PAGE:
ken rabac

Reads: 257  | Likes: 2  | Shelves: 0  | Comments: 0

  • Facebook
  • Twitter
  • Reddit
  • Pinterest
  • Invite

Status: Finished  |  Genre: Other  |  House: Booksie Classic

Ken Rabac Interview

10 Years at a Public Radio College Jazz Station

Long-time, popular afternoon Jazz radio host, Ken Rabac (Dr. K) was permanently suspended early this summer after playing Branford Marsalis’ medium ballad Hope from the Braggtown album.  It was denounced as “”out-jazz”.  Ken can be heard at 10 am and 10 pm Saturdays on Pure Jazz Radio and will also host some local radio programs.  Ken has transferred to the college Communications department and will teach Broadcast Announcing and Performance this fall and will serve as an advisor to the student radio station, WNSC.  He is developing a proposal to expand WNSC into a topflight online radio station that provides content for local AM and FM stations and for other Internet stations.

SR: Ten years is a long time, what is the first thing you think about when you look back on the original landscape?

Ken Rabac: TR, was the program director at the time, and when I came to interview I was immediately impressed that he was the ultimate NPR executive, so fully engrossed in the network that he even read the books that were current in network interviews.  So, the educational and public radio climate hit me really strongly.  The staff was bigger and there were more players than now.  It was a bustling office with a dynamic group of student interns and volunteers all excited about learning about radio and improving their talents.  The newsroom was full of students and they had vivid personalities and a strong dynamism reflecting an eagerness about the first stages of their communications careers. (It’s a computer assembly and repair room now.)

Then I met Dave Martin, who became my “partner in music”.  We bonded instantly.  He was just graduating from UCF and working as the night-time announcer.  His taste in Jazz was impeccable and his sense of humor and enthusiasm were contagious. 

SR:  You all just blended together and played off each other’s creative energy so well it was just such a blast to be around the two of you and to hear you both on the radio.

Ken Rabac: That, and the fact that Dave and I were both diehard mainstream, straight-ahead, and bebop enthusiasts.  We had both discovered Jazz in childhood and we both had posters of John Coltrane and Charlie Byrd on the wall.  

SR: Was there autonomy and encouragement to explore?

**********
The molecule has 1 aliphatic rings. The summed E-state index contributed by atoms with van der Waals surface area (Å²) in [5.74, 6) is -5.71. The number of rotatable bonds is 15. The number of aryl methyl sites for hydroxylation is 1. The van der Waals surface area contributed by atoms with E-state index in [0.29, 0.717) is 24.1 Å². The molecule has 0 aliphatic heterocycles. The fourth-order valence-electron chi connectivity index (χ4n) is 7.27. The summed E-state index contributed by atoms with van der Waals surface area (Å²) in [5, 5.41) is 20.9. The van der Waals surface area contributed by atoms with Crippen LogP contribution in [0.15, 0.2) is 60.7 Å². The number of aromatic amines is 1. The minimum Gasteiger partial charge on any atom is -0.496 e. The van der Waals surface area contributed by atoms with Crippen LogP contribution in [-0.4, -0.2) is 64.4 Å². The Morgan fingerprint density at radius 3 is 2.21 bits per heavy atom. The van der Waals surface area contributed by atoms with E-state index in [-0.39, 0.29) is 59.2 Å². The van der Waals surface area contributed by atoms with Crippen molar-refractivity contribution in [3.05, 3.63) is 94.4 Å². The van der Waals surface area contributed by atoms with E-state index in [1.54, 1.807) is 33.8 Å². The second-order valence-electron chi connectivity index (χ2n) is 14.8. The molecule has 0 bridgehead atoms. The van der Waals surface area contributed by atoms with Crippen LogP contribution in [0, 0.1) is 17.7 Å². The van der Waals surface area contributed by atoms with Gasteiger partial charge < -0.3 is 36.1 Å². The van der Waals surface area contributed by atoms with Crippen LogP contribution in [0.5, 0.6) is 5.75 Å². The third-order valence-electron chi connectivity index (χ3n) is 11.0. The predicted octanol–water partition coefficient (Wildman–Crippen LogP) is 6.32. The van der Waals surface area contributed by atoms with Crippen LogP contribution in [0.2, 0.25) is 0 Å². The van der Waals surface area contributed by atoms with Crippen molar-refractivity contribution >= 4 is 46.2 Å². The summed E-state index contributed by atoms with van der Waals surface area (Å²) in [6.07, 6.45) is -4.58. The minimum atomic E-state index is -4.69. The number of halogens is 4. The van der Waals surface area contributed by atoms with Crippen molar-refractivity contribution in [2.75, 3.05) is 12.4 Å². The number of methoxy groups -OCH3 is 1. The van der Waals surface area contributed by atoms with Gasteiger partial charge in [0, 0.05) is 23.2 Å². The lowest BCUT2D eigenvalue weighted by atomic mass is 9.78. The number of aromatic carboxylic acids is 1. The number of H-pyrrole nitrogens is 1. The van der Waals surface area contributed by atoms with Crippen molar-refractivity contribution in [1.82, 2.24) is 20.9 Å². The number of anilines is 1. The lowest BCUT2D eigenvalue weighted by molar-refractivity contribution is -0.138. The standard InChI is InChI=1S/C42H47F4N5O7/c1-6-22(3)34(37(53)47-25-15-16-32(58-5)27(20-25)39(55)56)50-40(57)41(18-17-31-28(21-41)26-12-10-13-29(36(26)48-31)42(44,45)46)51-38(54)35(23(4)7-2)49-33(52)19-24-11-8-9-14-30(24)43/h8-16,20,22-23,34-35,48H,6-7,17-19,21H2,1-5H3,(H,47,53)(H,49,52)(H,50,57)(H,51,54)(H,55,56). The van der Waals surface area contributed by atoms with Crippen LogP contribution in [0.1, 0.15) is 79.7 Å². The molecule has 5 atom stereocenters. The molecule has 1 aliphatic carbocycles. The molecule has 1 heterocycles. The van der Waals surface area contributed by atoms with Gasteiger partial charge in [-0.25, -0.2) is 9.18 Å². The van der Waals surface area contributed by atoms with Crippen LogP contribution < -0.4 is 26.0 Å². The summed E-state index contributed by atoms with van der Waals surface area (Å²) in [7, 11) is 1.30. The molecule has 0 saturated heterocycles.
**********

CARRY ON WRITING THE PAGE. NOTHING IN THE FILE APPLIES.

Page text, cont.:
Ken Rabac: No, it was directive/aversive management: issuing commands and threatening punishment. Encouragement and exploration are foreign to that style of management.

SR: Especially since you grew up as a Jazz writer…

 

 

Ken Rabac:  I had grown up as a protégé of Ahmad Jamal, and Yusef Lateef, in Detroit. I had interviewed and seen George Shearing, Cannonball Adderley, Herbie Hancock and Miles Davis in my early teens.  I favored these greats of the straight-ahead art form. I disclosed these preferences when I joined the staff. I also dig the “dukes” and the “hanks”: Mobley, Crawford and Jones!  I like big bands that really kick, like Gordon Goodwin and Charlie

Ken Rabac: At first, I was asked to run my music choices past the music director who was very astute about recent recordings, and had a great ear.  She soon freed me to choose freely from the library and my own Jazz collection. Dave and I collaborated so fully that he could let me know what cuts would run afoul of station policy.  I was informed that drum, and bass guitar solos, and Wayne Shorter were not allowed. But, to her credit, JA would come to me, from time to time, and ask me to play certain Shorter pieces, despite the ban.  I had grown up from 14 years of age seeing Wayne at Baker’s Keyboard Lounge in Detroit and the no-play policy surprised me. 

I was also a fan of Ted Curson, John Handy and Charlie Mingus, but I did not want to impose my personal acceptance of the less melodic or more dissonant artists on the audience.  Like Steve Turre, I have always believed that true Jazz comes out of the fulcrum of Armstrong, Ellington and Basie, the way philosophy is a footnote to Plato. So I was really grounded in the tradition. I dig Buck Clayton to this day.

SR: So bans on particular artists was unusual?

Ken Rabac: In hindsight, the Wayne Shorter ban struck me as peculiar and ominous.  After TR and J left, the prohibitions on certain artists or particular songs became more numerous but Dave was always there to argue in favor of the wide spectrum of Jazz and the tradition.  Once Dave left, the “guidelines” became unbreakable rules that were harshly enforced.

You know Jazz has always been about pushing us beyond our preferences and comfort zones to hear new sounds and creations.  Even Ornette Coleman would say, and I am definitely paraphrasing here: “You may not like what I am about to play, but give me the respect of listening to it with an open mind”.

SR: Technologically, what were the differences? 

Ken Rabac: Quite simply, technology came to drive programming than vice versa. I just finished a doctorate in Education and there is an unbreakable rule that technology should never drive learning.  Is the same with music, but at this station it has.  Automation runs from 6 pm to 6 am daily and even some of the seemingly live shows are actually pre-recorded, voice tracked, and automated; homogenized (SR’s word).  Many of the daily shows are actually automated, pre-recorded. This is, of course, part of a national trend in radio, and it is economical but with a loss of variety, unpredictability and spontaneity. Technologically, I became a data entry operator, as operations director. I spent about four hours a day uploading and downloading, and 4 hours on the air. Near the end of my program, my autonomy was so severely restricted that I may just as well have been pre-recorded and automated.  In the last weeks, I was even instructed to match the BPM’s of songs (beats per minute) and never to play songs from different eras consecutively.